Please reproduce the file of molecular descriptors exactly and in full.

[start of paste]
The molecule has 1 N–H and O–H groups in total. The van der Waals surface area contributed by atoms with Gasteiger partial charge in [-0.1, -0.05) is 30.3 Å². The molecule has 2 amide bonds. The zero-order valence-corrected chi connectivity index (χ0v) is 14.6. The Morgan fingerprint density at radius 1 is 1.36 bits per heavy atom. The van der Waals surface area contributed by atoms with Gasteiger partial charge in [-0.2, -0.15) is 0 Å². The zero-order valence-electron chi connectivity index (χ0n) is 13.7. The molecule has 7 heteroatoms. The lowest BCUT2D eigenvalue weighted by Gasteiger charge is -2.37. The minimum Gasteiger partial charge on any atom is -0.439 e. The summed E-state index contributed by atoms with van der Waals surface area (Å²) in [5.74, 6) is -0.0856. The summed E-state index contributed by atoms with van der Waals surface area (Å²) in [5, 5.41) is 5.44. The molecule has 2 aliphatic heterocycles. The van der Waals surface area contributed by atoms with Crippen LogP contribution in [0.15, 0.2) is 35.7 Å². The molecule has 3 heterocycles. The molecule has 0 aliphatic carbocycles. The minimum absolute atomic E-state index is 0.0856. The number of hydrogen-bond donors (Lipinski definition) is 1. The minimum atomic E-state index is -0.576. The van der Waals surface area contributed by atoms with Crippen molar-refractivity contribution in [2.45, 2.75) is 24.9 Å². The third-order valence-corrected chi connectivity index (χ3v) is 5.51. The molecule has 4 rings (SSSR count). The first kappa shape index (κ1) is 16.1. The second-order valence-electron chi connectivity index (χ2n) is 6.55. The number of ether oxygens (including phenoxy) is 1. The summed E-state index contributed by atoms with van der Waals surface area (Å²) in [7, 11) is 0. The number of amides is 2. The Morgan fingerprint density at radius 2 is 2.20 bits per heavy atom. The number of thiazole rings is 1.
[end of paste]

The molecule has 1 N–H and O–H groups in total. The van der Waals surface area contributed by atoms with Gasteiger partial charge in [-0.1, -0.05) is 30.3 Å². The molecule has 2 amide bonds. The zero-order valence-corrected chi connectivity index (χ0v) is 14.6. The Morgan fingerprint density at radius 1 is 1.36 bits per heavy atom. The van der Waals surface area contributed by atoms with Gasteiger partial charge in [-0.2, -0.15) is 0 Å². The zero-order valence-electron chi connectivity index (χ0n) is 13.7. The molecule has 7 heteroatoms. The lowest BCUT2D eigenvalue weighted by Gasteiger charge is -2.37. The minimum Gasteiger partial charge on any atom is -0.439 e. The summed E-state index contributed by atoms with van der Waals surface area (Å²) in [5.74, 6) is -0.0856. The summed E-state index contributed by atoms with van der Waals surface area (Å²) in [5, 5.41) is 5.44. The molecule has 2 aliphatic heterocycles. The van der Waals surface area contributed by atoms with Crippen LogP contribution in [0.15, 0.2) is 35.7 Å². The molecule has 3 heterocycles. The molecule has 0 aliphatic carbocycles. The minimum absolute atomic E-state index is 0.0856. The number of hydrogen-bond donors (Lipinski definition) is 1. The minimum atomic E-state index is -0.576. The van der Waals surface area contributed by atoms with Crippen molar-refractivity contribution in [2.45, 2.75) is 24.9 Å². The third-order valence-corrected chi connectivity index (χ3v) is 5.51. The molecule has 4 rings (SSSR count). The first kappa shape index (κ1) is 16.1. The second-order valence-electron chi connectivity index (χ2n) is 6.55. The number of ether oxygens (including phenoxy) is 1. The summed E-state index contributed by atoms with van der Waals surface area (Å²) in [7, 11) is 0. The number of amides is 2. The Morgan fingerprint density at radius 2 is 2.20 bits per heavy atom. The number of thiazole rings is 1.